The judge said the OPC would offer “a multitude of benefits to the public,” including “a range of cultural, artistic, and recreational opportunities – including an educational museum, branch of the Chicago Public Library, and space for large-scale athletic events – as well as provide increased access to other areas of Jackson Park and the Museum of Science and Industry.”
The judge also rejected the Parks’ group’s attempt to argue the Obama Center plan should be held to a higher standard because it would sit on “formerly submerged” land, which is protected under Illinois law through the so-called public trust doctrine.
The plaintiffs argued the land had been submerged thousands of years ago, and should be protected as “formerly submerged.”
The judge, however, said he believed the law should be interpreted to refer to land reclaimed from Lake Michigan since 1818, when Illinois became a state. The judge said a map from the Illinois State Archives indicates as recently as 1822, the Obama Center site stood above the level of Lake Michigan.
“Plaintiffs invite this Court to find that because the OPC site may have been submerged approximately 11,000 years ago, it constitutes ‘formerly submerged’ land for purposes of the public trust doctrine,” Judge Blakey wrote. “Respectfully, this Court declines Plaintiffs’ invitation…
“The Illinois Supreme Court has held that the date of Illinois’ admission into the Union serves as the date it ‘became vested with the title to the beds of all navigable lakes and bodies of water within its borders.’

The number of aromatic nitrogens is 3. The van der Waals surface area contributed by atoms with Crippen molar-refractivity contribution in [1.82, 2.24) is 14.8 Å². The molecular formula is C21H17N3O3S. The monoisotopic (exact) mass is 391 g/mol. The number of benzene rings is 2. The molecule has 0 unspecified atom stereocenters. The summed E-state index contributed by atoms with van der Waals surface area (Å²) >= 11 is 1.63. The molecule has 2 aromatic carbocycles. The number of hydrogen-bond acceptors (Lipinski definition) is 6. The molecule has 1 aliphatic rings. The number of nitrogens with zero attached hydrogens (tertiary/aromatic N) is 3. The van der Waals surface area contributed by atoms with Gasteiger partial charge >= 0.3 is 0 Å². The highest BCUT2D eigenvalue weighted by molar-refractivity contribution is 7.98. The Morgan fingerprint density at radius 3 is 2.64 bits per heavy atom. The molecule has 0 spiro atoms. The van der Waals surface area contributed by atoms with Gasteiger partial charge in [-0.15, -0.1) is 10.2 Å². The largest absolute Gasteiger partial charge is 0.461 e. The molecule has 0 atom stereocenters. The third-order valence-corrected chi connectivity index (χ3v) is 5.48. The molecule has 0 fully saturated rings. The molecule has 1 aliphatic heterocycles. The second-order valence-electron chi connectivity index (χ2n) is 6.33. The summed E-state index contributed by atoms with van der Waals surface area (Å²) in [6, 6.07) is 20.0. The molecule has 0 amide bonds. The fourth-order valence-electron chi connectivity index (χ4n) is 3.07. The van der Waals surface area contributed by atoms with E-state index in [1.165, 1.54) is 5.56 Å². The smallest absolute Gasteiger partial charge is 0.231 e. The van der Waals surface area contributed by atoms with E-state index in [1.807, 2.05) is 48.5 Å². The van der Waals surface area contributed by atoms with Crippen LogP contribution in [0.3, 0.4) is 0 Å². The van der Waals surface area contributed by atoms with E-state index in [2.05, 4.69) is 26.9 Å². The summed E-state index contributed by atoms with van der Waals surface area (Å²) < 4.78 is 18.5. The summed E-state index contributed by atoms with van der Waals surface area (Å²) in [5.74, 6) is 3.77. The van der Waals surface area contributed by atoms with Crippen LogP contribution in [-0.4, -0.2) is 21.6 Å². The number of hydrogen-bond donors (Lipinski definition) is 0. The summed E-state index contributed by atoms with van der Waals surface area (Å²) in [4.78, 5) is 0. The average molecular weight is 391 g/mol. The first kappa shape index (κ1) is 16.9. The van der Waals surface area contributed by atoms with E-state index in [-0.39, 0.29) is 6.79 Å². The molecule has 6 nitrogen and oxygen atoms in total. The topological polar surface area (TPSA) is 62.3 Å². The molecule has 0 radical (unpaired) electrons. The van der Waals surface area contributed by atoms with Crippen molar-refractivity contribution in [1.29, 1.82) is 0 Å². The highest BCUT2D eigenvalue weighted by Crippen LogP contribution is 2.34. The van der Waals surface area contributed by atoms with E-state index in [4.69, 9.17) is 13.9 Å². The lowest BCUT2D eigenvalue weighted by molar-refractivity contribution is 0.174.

“Put differently, this Court must ask whether land was submerged as of the date Illinois achieved statehood.”
The judge said these facts doom the Parks’ group’s arguments and should allow the city to avoid a trial and “construction should commence without delay.”
Protect Our Parks has been represented by the firm of Roth Fioretti LLC, of Chicago. Attorney Mark Roth did not reply Tuesday to questions from the Cook County Record regarding the judge’s ruling.
However, in an emailed response, Herb Caplan, of Protect Our Parks, said his group intends to appeal the decision “all the way to the Supreme Court if necessary.”
The city of Chicago has been represented by attorneys from its Department of Law and the firm of Mayer Brown LLP, of Chicago.
The Chicago Park District is represented by the firm of Burke, Warren, McKay & Serritella P.C., of Chicago.
The case has drawn large interest from outside the city of Chicago, as well, including from groups dedicated to the protection of park land and historical sites. A number of organizations have filed friend-of-the-court briefs supporting and opposing the Obama Center.
On the opposing side, The Cultural Landscape Foundation said the ruling was “disappointing.”
However, CLF president and CEO Charles Birnbaum said the project still must undergo a number of reviews, including on the federal level.
“Though the carefully orchestrated local approvals process has been enabled by pliant municipal officials, there are still federal-level reviews underway for this nationally significant work of landscape architecture that is listed in the National Register of Historic Places,” Birnbaum said, referring to Jackson Park.